If you have been anywhere near a radio, TV or newspaper within the past couple days, you are undoubtedly familiar with the recent allegations toward the NBA’s LA Clippers’ owner Donald Sterling. If you have been off the grid and not familiar with it, let me bring you up to speed in one sentence: Mr. Sterling has been accused of racism after a leaked audio recording circulated where he shared his disdain for African Americans.
Now, we all are entitled to our own opinions and preferences, there is no argument there. However, you need not be a Clippers fan or even a basketball enthusiast to know that the majority of the players on the team are African American (12 out of 14 to be exact) as are at least half of the coaching staff.
I am not sure about your thoughts on it, but this story if true, opens up Pandora’s box – laced with contradiction, audacity, and reality. The contradiction is obvious, but lets take a closer look: according to Forbes, the LA Clippers are valued at $575 million. That means the African American players and coaches who have worked to create that multi-million dollar enterprise…report to someone who would rather not affiliate with them. These men have put millions in Mr. Sterling’s pocket, literally (but I suppose that part is ok with him.) To say the least that is some audacity…and to a certain extent, exploitation and ignorance.
I’d rather not go into the plethora of negative implications and historical contexts that could frame this issue, but would prefer to take a look at the present-day reality of it.
Truth is, we won’t like everyone and everyone won’t like us. Yes, even you! And that’s ok it’s natural. But what is not ok and what is not natural is the inherent and invisible privileges that many of us have adopted – new and old – that have become so ingrained in who we are that we can’t tell them apart from our own shadow. And what’s not ok is that we do not recognize these privileges and instead, allow them to govern our attitudes, behaviors, and relationships (and lack thereof.)
One might look around and say ‘hatred and racism don't exist anymore. We have arrived!’ However, what they fail to see is the hand disguised with mandates and laws, dollar signs and smiles have our society in a choke-hold that doesn't appear to be loosening anytime soon.
The U.S. is an alluring country indeed, overflowing with beautiful people of different ethnicities and skin tones, economic backgrounds and abilities, viewpoints and beliefs. Even still, I often wonder how we can be so ugly and intolerant. Within our own borders we allow the -isms (including capital, race, sex, and even age) to fuel our belief that we are better than ________ (you fill in the blank.) Lets take it one step further, if we treat each other this way intraculturally, how do we really behave interculturally? How do we view and interact with those from other cultures outside of the U.S.?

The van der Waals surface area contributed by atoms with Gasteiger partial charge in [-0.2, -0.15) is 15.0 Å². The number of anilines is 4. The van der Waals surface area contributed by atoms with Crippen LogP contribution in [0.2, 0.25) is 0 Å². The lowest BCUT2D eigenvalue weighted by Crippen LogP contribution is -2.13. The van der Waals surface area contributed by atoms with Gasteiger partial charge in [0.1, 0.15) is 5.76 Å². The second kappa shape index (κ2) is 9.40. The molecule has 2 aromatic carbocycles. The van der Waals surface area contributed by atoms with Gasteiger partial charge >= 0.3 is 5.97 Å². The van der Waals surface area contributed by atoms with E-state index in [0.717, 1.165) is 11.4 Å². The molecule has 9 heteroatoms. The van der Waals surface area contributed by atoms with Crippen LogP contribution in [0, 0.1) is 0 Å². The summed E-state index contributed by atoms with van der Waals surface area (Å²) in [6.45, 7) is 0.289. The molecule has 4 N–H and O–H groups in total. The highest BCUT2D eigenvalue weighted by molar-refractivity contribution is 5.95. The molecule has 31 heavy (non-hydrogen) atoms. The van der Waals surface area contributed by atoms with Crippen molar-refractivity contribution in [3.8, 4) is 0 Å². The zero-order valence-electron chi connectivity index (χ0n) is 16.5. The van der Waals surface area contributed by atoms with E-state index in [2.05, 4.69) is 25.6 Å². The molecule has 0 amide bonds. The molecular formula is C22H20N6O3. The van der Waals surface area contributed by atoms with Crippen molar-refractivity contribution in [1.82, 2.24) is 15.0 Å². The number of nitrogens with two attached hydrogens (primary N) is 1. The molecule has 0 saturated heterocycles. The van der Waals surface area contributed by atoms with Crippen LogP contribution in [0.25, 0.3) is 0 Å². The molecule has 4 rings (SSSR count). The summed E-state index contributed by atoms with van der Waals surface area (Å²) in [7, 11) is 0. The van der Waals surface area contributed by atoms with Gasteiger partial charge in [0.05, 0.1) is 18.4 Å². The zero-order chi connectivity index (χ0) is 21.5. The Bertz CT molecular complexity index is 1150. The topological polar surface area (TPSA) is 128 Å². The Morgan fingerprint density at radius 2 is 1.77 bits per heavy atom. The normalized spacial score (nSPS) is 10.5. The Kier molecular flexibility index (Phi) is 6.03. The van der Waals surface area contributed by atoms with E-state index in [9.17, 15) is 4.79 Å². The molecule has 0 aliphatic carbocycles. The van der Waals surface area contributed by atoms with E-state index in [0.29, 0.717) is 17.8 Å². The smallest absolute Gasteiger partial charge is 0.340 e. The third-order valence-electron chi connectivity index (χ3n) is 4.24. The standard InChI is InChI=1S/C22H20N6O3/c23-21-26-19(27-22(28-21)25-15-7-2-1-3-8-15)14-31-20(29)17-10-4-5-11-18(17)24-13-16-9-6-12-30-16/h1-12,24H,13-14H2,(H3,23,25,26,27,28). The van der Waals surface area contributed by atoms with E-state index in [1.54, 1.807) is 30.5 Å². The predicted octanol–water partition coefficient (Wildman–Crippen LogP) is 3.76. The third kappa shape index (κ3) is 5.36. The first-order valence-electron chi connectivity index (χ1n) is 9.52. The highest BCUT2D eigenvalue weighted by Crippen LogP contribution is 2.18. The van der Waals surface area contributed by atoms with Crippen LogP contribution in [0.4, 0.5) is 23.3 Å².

It might be what we don't see or what we are not acknowledging that is negatively affecting our businesses, relationships, experiences, and communities. No matter our race or economic status, we all have our own sense of invisible privilege that saddle us. Though the oneness lies within us, individually, to peel off the hidden grip - finger by finger - and reflect on our own contributions to the seemingly unending melee.
As employers, managers, neighbors, parents, friends, educators…and global citizens, we are accountable not only to ourselves, but to our communities and the next generation that will take the helm. It is our responsibility to put on the inward-looking x-ray glasses and see the invisible privileges that we carry and seek to understand how they influence our assumptions, attitudes and daily behaviors.
Driven by facilitating change and doing sustainable work with a lasting impact, Ms. Loper is committed to global education, social responsibility, and philanthropy. She has over 10 years of international experiences where she has led education programs in Greece, managed education and grassroots exchange programs between the U.S. and Japan, and taught English both in Japan and on U.S. college campuses. She has traveled extensively through the U.S, Europe, Asia, and South America; enjoys meeting new people, tasting new foods, and taking photos along the way.
Culture Friendly Consulting, wishes to thank J. Renay Loper for her support, insights, professionalism and especially her strong commitment to both inter-cultural and intra-cultural education.